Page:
Barcodes – The Somewhat Amazing Story Of How They Came To Be
Date Posted: 07/16/2014 | By:
One of the most popular uses for label printing involves printing barcodes to help merchants automate their checkout systems and track inventory.
Efforts to use some sort of code system to automate customer purchasing began early in the 1930s with an idea to use punch cards, which were all the rage at the time, with a corresponding catalog of items. Customers would hand punch cards to a clerk, who would use a reader to determine what items were desired for purchase and would find and retrieve them from an automated warehouse. This system proved to be expensive and during the depression, wasn’t practical to completely develop.
A variety of systems were experimented with in the decades to follow. Ones that became the most successful include a method to track railcars using reflective stripes to encode company ID and card numbers that could be read by a photo-multiplier tube. This application evolved to create a system that could track monthly pass holders driving over a toll bridge, followed by a system that tracked postal service vehicles coming and going from the post office yard. Then a dog food company asked for a simple and cheap version they could include in their label printing that could track their inventory, which got the attention of the grocery industry.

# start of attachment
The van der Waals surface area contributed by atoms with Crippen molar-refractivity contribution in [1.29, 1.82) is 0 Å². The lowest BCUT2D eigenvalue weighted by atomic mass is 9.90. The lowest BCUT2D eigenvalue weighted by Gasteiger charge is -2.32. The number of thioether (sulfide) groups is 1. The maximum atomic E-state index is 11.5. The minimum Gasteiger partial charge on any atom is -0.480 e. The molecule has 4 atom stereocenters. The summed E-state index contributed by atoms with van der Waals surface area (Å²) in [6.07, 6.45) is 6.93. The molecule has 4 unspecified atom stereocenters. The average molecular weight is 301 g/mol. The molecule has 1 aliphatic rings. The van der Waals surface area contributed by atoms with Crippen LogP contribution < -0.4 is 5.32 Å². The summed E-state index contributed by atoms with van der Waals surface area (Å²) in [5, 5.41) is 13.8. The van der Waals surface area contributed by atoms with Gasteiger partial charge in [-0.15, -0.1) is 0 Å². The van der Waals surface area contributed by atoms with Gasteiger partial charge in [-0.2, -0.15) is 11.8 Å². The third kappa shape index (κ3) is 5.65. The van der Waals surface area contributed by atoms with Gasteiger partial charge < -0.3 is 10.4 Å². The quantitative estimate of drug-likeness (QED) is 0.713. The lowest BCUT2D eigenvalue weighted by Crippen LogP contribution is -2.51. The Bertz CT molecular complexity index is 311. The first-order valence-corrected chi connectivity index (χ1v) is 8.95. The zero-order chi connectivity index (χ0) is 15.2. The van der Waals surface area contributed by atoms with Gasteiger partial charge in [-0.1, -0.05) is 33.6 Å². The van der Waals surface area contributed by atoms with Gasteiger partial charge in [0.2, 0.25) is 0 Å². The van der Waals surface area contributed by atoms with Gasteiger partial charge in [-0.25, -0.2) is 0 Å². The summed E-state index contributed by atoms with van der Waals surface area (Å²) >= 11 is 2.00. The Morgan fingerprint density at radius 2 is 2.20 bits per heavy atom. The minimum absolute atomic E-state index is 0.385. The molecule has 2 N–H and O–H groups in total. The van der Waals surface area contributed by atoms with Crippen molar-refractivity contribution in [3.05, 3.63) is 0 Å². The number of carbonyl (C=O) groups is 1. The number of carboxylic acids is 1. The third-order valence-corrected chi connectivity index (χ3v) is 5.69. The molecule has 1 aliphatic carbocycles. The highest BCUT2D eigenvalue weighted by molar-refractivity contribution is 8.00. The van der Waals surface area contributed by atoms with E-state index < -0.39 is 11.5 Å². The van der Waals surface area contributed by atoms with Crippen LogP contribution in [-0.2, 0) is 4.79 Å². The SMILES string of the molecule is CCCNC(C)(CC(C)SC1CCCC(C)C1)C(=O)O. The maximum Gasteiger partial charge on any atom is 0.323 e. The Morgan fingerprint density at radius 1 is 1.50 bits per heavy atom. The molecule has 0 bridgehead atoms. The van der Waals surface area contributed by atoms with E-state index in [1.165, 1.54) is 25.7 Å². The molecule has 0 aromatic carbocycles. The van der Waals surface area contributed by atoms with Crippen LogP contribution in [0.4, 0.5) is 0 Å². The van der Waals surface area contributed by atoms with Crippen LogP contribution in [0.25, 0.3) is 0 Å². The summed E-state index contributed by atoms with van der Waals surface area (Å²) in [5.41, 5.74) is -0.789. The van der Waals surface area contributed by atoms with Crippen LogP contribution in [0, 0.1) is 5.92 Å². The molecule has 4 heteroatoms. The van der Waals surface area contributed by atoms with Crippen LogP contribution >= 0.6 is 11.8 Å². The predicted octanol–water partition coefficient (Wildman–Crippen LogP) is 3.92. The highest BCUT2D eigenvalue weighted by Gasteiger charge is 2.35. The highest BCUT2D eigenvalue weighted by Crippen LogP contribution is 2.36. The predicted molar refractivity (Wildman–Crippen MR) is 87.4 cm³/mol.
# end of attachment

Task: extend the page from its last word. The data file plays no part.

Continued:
Today, the most common system is the Universal Product Code (UPC), which is what we commonly identify as a barcode. The barcode changed label printing, as instead of individual price tags, product companies could integrate the barcode into the packaging or have a separate barcode label printed.
These barcodes are found in a variety of locations:
•Products in grocery stores, department stores, and mass merchandisers.
Label printing barcodes make it easy to track inventory and reduce shoplifting, as barcodes make it more difficult to switch price tags from a lower-priced item to a higher one.
•Barcoded printed labels on items such as luggage, rental cars, and packages enable them to be tracked from one location to another.
•Certain 2D barcodes that can be read by cell phones include a hyperlink that take the user to a specific website.
Label printing barcodes can help merchants manage their point-of-sale system by:
• Identifying fast- and slow-selling items
• Using historical sales data to predict seasonal fluctuations
• Enabling clerks to easily re-price items
• Facilitating shipping, receiving, and tracking